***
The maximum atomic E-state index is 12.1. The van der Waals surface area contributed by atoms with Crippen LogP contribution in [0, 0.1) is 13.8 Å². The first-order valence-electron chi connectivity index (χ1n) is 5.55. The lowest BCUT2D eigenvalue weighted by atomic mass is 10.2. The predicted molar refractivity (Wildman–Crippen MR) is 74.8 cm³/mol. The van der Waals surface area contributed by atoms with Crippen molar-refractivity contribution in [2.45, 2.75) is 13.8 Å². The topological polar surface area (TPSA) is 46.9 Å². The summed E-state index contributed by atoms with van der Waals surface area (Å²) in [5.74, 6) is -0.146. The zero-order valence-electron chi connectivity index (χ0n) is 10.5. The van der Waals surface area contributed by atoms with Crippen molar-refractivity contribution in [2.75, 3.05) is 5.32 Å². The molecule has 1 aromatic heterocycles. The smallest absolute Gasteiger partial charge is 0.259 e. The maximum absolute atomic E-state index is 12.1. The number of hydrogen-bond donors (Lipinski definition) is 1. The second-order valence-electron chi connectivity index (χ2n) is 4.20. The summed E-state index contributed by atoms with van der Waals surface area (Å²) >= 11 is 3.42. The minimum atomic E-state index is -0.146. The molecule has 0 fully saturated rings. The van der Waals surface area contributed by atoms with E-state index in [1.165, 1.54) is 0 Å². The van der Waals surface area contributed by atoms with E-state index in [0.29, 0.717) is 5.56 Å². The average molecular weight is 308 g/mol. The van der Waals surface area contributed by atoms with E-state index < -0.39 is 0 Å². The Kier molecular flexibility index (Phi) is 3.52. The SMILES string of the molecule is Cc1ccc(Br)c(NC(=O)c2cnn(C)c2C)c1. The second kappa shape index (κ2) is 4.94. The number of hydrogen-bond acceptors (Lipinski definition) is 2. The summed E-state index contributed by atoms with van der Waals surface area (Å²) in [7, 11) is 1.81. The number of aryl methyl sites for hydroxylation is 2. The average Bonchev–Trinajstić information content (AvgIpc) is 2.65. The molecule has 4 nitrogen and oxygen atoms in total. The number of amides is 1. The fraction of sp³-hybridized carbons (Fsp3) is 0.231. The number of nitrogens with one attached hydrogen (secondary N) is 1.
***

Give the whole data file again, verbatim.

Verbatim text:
The maximum atomic E-state index is 12.1. The van der Waals surface area contributed by atoms with Crippen LogP contribution in [0, 0.1) is 13.8 Å². The first-order valence-electron chi connectivity index (χ1n) is 5.55. The lowest BCUT2D eigenvalue weighted by atomic mass is 10.2. The predicted molar refractivity (Wildman–Crippen MR) is 74.8 cm³/mol. The van der Waals surface area contributed by atoms with Crippen molar-refractivity contribution in [2.45, 2.75) is 13.8 Å². The topological polar surface area (TPSA) is 46.9 Å². The summed E-state index contributed by atoms with van der Waals surface area (Å²) in [5.74, 6) is -0.146. The zero-order valence-electron chi connectivity index (χ0n) is 10.5. The van der Waals surface area contributed by atoms with Crippen molar-refractivity contribution in [2.75, 3.05) is 5.32 Å². The molecule has 1 aromatic heterocycles. The smallest absolute Gasteiger partial charge is 0.259 e. The maximum absolute atomic E-state index is 12.1. The number of hydrogen-bond donors (Lipinski definition) is 1. The second-order valence-electron chi connectivity index (χ2n) is 4.20. The summed E-state index contributed by atoms with van der Waals surface area (Å²) >= 11 is 3.42. The minimum atomic E-state index is -0.146. The molecule has 0 fully saturated rings. The van der Waals surface area contributed by atoms with E-state index in [1.165, 1.54) is 0 Å². The van der Waals surface area contributed by atoms with E-state index in [0.29, 0.717) is 5.56 Å². The average molecular weight is 308 g/mol. The van der Waals surface area contributed by atoms with E-state index < -0.39 is 0 Å². The Kier molecular flexibility index (Phi) is 3.52. The SMILES string of the molecule is Cc1ccc(Br)c(NC(=O)c2cnn(C)c2C)c1. The second kappa shape index (κ2) is 4.94. The number of hydrogen-bond acceptors (Lipinski definition) is 2. The summed E-state index contributed by atoms with van der Waals surface area (Å²) in [7, 11) is 1.81. The number of aryl methyl sites for hydroxylation is 2. The average Bonchev–Trinajstić information content (AvgIpc) is 2.65. The molecule has 4 nitrogen and oxygen atoms in total. The number of amides is 1. The fraction of sp³-hybridized carbons (Fsp3) is 0.231. The number of nitrogens with one attached hydrogen (secondary N) is 1.